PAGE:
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Exhibit reveals Masons' influence
The Capitol and Washington Monument among noted buildings marked by group.

Associated Press | May 22, 2005
By Carl Hartman

WASHINGTON -- Some of the most famous buildings in Washington, including the White House, are deeply marked by Freemasonry, the brotherhood that goes back to the cathedral builders of the Middle Ages, says a new exhibit.

The show is called "The Initiated Eye: Secrets, Symbols, Freemasonry and the Architecture of Washington, D.C." It opened to the public Wednesday.

Peter Waddell, 49, a history painter born in New Zealand, contributed 21 pictures to the show. Now an American citizen, he puts emphasis on George Washington, shown as he dons his ritual Masonic apron on the way to lay the cornerstone of the Capitol in 1792. Washington and 14 of his successors have been Freemasons, down through Lyndon Johnson.

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Among the artifacts on view is a narrow white coffin strap, painted with Masonic symbols, used to lower Washington's body into the tomb at Mount Vernon.

Today's Freemasons owe their origin to associations of workmen who built cathedrals in Britain 700 years ago, though some believe in a connection with the mines where King Solomon took material for his temple more than 2,000 years before that. Over the centuries the nature of Freemasonry changed. British lodges began to accept members who were not stonemasons. By the 1700s many lodges were called "speculative" -- that is, they dealt in ideas rather than stone.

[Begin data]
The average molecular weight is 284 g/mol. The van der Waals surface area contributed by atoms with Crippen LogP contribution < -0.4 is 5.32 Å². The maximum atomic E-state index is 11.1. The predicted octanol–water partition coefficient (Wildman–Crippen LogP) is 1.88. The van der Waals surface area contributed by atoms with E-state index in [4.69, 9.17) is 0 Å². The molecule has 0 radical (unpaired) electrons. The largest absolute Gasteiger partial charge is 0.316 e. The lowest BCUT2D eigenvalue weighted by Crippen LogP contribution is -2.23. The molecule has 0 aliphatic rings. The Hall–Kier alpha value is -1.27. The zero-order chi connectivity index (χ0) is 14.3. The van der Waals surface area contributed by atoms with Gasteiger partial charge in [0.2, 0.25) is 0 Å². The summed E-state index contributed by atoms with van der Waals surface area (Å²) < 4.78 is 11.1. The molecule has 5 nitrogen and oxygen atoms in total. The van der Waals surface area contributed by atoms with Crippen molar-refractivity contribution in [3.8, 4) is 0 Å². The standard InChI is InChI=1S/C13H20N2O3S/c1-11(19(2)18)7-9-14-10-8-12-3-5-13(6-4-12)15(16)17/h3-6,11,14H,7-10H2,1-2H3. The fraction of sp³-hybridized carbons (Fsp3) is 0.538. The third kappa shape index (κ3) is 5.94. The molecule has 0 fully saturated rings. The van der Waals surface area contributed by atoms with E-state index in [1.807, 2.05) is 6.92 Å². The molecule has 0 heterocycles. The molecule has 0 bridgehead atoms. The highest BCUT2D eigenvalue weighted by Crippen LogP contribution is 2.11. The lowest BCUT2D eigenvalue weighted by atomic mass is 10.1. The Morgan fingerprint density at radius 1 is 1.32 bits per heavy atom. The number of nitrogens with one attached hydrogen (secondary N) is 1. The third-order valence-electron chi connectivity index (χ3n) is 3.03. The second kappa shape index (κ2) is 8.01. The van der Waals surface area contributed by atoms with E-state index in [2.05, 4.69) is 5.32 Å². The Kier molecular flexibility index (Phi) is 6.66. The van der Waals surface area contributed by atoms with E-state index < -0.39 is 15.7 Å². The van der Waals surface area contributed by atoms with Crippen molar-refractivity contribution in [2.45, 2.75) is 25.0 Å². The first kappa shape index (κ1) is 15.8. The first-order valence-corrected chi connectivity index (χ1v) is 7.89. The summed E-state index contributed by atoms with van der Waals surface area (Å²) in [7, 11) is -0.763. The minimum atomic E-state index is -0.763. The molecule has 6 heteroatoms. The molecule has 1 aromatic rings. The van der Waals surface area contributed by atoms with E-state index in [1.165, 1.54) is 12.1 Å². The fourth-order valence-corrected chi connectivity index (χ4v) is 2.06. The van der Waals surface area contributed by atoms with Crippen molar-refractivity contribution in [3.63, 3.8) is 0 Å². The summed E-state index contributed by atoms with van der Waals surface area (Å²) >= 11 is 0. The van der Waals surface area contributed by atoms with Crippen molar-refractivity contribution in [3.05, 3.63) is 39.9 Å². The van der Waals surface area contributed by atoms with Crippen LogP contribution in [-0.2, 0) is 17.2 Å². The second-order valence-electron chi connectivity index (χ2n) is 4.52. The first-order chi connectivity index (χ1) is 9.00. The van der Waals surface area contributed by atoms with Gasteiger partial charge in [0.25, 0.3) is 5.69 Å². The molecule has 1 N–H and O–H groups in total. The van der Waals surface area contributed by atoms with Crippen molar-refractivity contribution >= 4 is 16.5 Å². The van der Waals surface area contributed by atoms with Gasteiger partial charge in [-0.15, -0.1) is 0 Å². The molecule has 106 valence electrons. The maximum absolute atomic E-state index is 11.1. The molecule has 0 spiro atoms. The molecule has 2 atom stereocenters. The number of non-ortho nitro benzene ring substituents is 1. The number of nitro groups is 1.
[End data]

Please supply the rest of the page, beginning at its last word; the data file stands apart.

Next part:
On July 4, 1848, President James K. Polk, a Mason, presided over the laying of the cornerstone of the Washington Monument. Using the same Masonic trowel that Washington had used at the Capitol, Benjamin Brown French as Grand Master of Masons in Washington and clerk of the House of Representatives presented the symbolic Masonic tools and defined the meaning of the symbols to Freemason Robert Mills, the architect.

"The square, level and plumb are the working tools you are to use in the erection of this monument," he said. "You, as a Freemason, know to what they morally elude: the plumb(line) admonishes to walk upright in our several stations before God and man, squaring our actions by the square of virtue, and remembering that we are traveling on the level of time."

Despite definitions, Freemasonry has met serious antipathy, embodied in a hostile edict from the Vatican in 1738. In the early 1800s, there was an anti-Masonic Party in the United States, which won seven electoral votes and elected a governor in Vermont.

The exhibit is housed in a historic building, The Octagon, one of the oldest houses in Washington, where the treaty was signed ending the War of 1812.

The exhibit and a series of lectures have been organized by the American Architectural Foundation and the Grand Lodge of Free and Accepted Masons of the District of Columbia. The show will be on view through Dec. 31.

 

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